Tom Clancy’s widow scored the first victory of what will surely be a drawn-out battle over who must bear the burden of paying taxes on the late author’s $86 million estate (most of which is derived from a 12 percent ownership stake in the Baltimore Orioles).
On Friday, Baltimore Judge Lewyn Scott Garrett ruled in favor of Alexandra Clancy in deeming that no taxes should be due on the two-thirds share of Tom’s estate that she inherited. Instead, Tom’s four adult children from a previous marriage will be required to foot the estimated $11.8 million tax bill from the $28.5 million family trust they inherited from their father.
We covered the specifics of this conflict in an article last year, but here’s a refresher. When Tom died in 2013, he left his children the aforementioned family trust, while Alexandra (she also has a minor daughter with Tom) received an inheritance, worth about $57.5 million, consisting of a separate family trust and a marital trust. When the tax bill first came due, Alexandra initiated a suit claiming that Tom modified his will just before his death to ensure that her inheritance fell completely under the marital deduction and, as such, completely escapes taxation.
Interestingly, the executor (“personal representative” in Maryland) whom Alexandra claims wrongfully allotted a portion of the burden to her inheritance, J.W. Webb, is the very same attorney who crafted the entire estate plan as a whole, including the codicil which Alexandra claims exempts her property. She petitioned for his removal as executor because of the alleged “mistake” (an odd quirk in Maryland law requires her to take this particular action in lieu of simply suing him for malpractice).
The children disagreed and maintained that the tax bill should be split evenly between the two respective family trusts (that Alexandra’s marital trust passed tax free was never at issue). This arrangement would have actually raised the amount due to $15.7 million, but it would have resulted in a more equal distribution of the bill, with each side being on the hook for $7.85 million.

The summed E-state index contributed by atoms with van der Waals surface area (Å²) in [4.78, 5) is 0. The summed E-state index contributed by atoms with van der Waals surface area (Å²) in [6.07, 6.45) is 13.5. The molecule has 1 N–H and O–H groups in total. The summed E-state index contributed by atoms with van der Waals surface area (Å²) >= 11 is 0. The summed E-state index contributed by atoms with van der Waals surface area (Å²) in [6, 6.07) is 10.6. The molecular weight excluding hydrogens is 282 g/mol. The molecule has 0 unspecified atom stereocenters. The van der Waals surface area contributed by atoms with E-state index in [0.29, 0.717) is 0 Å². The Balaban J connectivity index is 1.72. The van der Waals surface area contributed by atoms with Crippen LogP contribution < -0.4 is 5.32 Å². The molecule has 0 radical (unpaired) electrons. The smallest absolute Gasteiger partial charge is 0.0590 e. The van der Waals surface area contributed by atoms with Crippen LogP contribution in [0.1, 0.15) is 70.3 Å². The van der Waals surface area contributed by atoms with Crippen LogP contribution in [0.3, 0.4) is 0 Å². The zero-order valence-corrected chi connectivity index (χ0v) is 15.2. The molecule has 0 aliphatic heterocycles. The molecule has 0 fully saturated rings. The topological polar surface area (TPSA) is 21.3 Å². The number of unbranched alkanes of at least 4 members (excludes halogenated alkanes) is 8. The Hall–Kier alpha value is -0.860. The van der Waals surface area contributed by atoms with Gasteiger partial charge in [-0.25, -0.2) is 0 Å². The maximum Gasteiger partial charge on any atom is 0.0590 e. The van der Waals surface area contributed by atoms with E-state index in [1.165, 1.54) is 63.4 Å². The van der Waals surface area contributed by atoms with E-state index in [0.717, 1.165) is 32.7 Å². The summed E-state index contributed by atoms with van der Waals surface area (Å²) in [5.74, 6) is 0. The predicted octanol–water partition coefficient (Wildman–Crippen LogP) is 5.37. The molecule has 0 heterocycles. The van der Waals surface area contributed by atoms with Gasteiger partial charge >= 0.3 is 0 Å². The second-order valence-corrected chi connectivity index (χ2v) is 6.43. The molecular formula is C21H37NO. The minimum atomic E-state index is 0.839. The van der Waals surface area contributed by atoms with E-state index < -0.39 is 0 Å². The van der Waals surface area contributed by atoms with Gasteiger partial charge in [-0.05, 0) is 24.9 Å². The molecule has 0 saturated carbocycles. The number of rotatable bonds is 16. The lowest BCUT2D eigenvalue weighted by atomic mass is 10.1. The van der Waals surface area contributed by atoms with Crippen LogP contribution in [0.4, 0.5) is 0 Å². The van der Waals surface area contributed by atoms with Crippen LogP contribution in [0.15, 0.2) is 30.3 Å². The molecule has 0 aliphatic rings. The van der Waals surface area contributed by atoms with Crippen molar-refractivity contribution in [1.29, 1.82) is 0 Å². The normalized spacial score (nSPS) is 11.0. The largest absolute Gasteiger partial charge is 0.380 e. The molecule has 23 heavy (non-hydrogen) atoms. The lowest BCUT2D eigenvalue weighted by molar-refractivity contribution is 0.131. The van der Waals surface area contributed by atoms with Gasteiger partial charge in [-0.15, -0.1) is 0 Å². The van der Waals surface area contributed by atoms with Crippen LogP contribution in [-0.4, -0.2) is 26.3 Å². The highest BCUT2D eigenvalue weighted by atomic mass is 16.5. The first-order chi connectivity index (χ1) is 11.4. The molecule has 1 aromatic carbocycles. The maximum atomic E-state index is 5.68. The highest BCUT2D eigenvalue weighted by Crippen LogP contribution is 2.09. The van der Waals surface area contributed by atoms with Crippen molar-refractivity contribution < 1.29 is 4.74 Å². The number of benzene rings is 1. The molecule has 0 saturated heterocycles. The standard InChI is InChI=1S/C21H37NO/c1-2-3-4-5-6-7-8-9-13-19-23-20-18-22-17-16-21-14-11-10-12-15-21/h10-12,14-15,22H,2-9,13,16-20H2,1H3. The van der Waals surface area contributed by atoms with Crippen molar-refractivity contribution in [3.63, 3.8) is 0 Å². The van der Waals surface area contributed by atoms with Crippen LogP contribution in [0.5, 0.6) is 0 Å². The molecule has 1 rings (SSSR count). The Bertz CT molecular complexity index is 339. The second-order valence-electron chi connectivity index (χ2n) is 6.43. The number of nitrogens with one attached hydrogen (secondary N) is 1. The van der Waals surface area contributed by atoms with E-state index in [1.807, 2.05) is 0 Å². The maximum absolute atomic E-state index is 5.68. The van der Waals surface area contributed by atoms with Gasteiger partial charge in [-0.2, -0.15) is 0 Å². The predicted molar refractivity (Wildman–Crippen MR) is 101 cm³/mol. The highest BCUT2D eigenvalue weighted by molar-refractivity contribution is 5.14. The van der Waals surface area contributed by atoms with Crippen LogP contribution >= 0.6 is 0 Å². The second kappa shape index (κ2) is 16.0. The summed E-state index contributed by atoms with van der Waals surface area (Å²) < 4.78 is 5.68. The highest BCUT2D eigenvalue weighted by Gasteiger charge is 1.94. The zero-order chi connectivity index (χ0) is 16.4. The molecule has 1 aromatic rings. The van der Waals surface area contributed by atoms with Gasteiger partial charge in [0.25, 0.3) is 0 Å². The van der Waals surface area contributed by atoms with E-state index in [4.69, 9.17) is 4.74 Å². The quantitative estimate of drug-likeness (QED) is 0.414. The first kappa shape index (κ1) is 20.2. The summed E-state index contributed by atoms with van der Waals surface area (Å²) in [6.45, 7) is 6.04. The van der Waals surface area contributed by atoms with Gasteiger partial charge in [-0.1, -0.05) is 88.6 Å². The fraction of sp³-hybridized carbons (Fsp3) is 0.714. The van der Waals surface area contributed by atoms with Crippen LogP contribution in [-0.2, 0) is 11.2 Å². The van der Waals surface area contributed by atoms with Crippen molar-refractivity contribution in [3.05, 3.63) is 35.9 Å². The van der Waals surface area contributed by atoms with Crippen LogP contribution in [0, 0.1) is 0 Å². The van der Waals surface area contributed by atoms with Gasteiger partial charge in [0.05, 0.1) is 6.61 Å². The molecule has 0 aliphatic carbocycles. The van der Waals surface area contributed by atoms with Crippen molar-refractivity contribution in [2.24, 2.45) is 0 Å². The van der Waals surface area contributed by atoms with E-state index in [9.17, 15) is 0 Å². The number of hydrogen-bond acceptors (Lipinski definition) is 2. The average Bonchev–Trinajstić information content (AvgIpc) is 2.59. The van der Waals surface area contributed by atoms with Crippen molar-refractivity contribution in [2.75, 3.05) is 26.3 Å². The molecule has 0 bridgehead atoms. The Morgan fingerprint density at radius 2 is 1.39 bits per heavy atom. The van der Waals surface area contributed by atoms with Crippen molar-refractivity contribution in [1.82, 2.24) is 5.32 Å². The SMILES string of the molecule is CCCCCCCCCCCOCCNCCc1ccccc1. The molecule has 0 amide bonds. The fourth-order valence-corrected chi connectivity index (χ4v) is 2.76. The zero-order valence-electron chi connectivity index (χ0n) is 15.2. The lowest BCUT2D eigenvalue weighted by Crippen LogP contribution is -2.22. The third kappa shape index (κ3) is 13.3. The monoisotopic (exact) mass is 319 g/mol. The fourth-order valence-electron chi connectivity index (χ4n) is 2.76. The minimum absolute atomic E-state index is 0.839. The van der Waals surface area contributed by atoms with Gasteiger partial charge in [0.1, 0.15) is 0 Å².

Ultimately, though the judge noted that certain portions of the will, when read in isolation, offered “some evidence” that Tom intended for both family trusts to jointly shoulder the tax burden, the plain language of the will as a whole, which the judge deemed “the clearest and the predominant evidence” of Tom’s intent, didn’t require Alexandra’s family trust to pay taxes.
The judge further declined Alexandra’s request to remove Webb as executor, noting that the favorable decision just rendered made her claim against him moot. The children will surely appeal this first ruling.
This case is a really compelling example of just how quickly an estate plan can go awry when dealing with a blended family once the single link between the otherwise disparate elements is removed. There’s rarely a clear-cut good guy or bad guy when everyone is acting in such self-interest.
Though it’s pretty easy to paint Alexandra as the greedy one here trying to take advantage of a loophole and leave the kids (not her own, mind you) holding the tax bill, it’s not as if the four children are saints either. Remember, they’re arguing that the estate should have to pay almost $4 million more in taxes overall so that they can avoid paying $4 million themselves (and I’m sure making Alexandra eat $7.8 million wouldn’t feel too bad either).
It’s critically important (as J.W. Webb can no doubt attest) that planning documents, regardless of if the family is blended, be drafted with as much clarity and attention to detail as possible in anticipation of such squabbling. It will be interesting to see how the inevitable appeal shakes out.